Vilasrao Deshmukh, the chief minister of Maharashtra state, which includes Mumbai, submitted his resignation as an acknowledgment of security failings that allowed the attack to extend over three days, and the ruling Congress Party was expected to accept his offer to step down. Deputy chief minister R.R. Patil resigned earlier on Monday, while Indian Home Minister Shivraj Patil had quit the day before.

As authorities finished clearing bodies from the devastated Taj Mahal Palace & Tower hotel, FBI forensic teams landed in the country and began visiting the hotel and other of the 10 sites attacked by a band of gunmen.

U.S. Secretary of State Condoleezza Rice is en route to the country and said in London that the United States expects "total transparency and cooperation" from Pakistan as the investigation proceeds. The band of 10 attackers is thought to have trained in Pakistan, and the one surviving member of the group belongs to the outlawed Kashmiri guerrilla organization Lashkar-i-Taiba, according to Indian security officials.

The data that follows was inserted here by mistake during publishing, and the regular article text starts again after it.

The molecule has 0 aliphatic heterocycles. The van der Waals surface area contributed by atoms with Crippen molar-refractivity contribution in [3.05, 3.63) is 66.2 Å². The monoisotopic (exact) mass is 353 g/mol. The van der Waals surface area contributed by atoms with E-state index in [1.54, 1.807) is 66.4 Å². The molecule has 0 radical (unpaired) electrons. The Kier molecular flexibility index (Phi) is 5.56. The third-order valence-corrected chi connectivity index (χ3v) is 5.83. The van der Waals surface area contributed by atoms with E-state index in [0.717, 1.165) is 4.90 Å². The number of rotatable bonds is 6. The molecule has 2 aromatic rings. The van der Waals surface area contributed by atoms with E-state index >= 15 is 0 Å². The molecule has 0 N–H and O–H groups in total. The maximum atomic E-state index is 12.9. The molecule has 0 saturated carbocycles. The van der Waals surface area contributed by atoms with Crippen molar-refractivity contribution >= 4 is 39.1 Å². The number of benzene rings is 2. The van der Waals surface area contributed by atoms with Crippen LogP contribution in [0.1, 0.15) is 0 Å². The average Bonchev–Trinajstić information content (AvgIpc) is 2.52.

"What we are emphasizing to the Pakistani government is the need to follow the evidence wherever it leads," said Rice, according to the Associated Press. "I don't want to jump to any conclusions myself on this, but I do think that this is a time for complete, absolute, total transparency and cooperation, and that's what we expect."

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Judge Postpones Hearing On Witness In Trial Of Sen. Stevens
2008-12-01 17:06:20